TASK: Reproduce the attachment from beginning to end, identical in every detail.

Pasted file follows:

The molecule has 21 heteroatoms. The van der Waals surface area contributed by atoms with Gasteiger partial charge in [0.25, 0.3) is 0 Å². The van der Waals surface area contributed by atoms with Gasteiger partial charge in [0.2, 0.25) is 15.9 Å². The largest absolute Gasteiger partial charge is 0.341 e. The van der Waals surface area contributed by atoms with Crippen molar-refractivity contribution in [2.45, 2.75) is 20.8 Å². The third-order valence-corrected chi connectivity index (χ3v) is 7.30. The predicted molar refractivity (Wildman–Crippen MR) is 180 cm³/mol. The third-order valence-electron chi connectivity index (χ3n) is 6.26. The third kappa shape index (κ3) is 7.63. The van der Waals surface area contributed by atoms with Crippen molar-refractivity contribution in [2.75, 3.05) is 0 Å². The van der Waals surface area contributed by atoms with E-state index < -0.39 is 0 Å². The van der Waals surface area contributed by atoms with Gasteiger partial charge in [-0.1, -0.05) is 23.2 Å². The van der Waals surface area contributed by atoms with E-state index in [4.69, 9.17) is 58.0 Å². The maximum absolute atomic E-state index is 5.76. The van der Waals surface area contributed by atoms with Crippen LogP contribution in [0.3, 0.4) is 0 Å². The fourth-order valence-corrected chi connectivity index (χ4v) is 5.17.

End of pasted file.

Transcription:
The molecule has 21 heteroatoms. The van der Waals surface area contributed by atoms with Gasteiger partial charge in [0.25, 0.3) is 0 Å². The van der Waals surface area contributed by atoms with Gasteiger partial charge in [0.2, 0.25) is 15.9 Å². The largest absolute Gasteiger partial charge is 0.341 e. The van der Waals surface area contributed by atoms with Crippen molar-refractivity contribution in [2.45, 2.75) is 20.8 Å². The third-order valence-corrected chi connectivity index (χ3v) is 7.30. The predicted molar refractivity (Wildman–Crippen MR) is 180 cm³/mol. The third-order valence-electron chi connectivity index (χ3n) is 6.26. The third kappa shape index (κ3) is 7.63. The van der Waals surface area contributed by atoms with Crippen molar-refractivity contribution in [2.75, 3.05) is 0 Å². The van der Waals surface area contributed by atoms with E-state index < -0.39 is 0 Å². The van der Waals surface area contributed by atoms with Gasteiger partial charge in [-0.1, -0.05) is 23.2 Å². The van der Waals surface area contributed by atoms with E-state index in [4.69, 9.17) is 58.0 Å². The maximum absolute atomic E-state index is 5.76. The van der Waals surface area contributed by atoms with Crippen LogP contribution in [0.3, 0.4) is 0 Å². The fourth-order valence-corrected chi connectivity index (χ4v) is 5.17.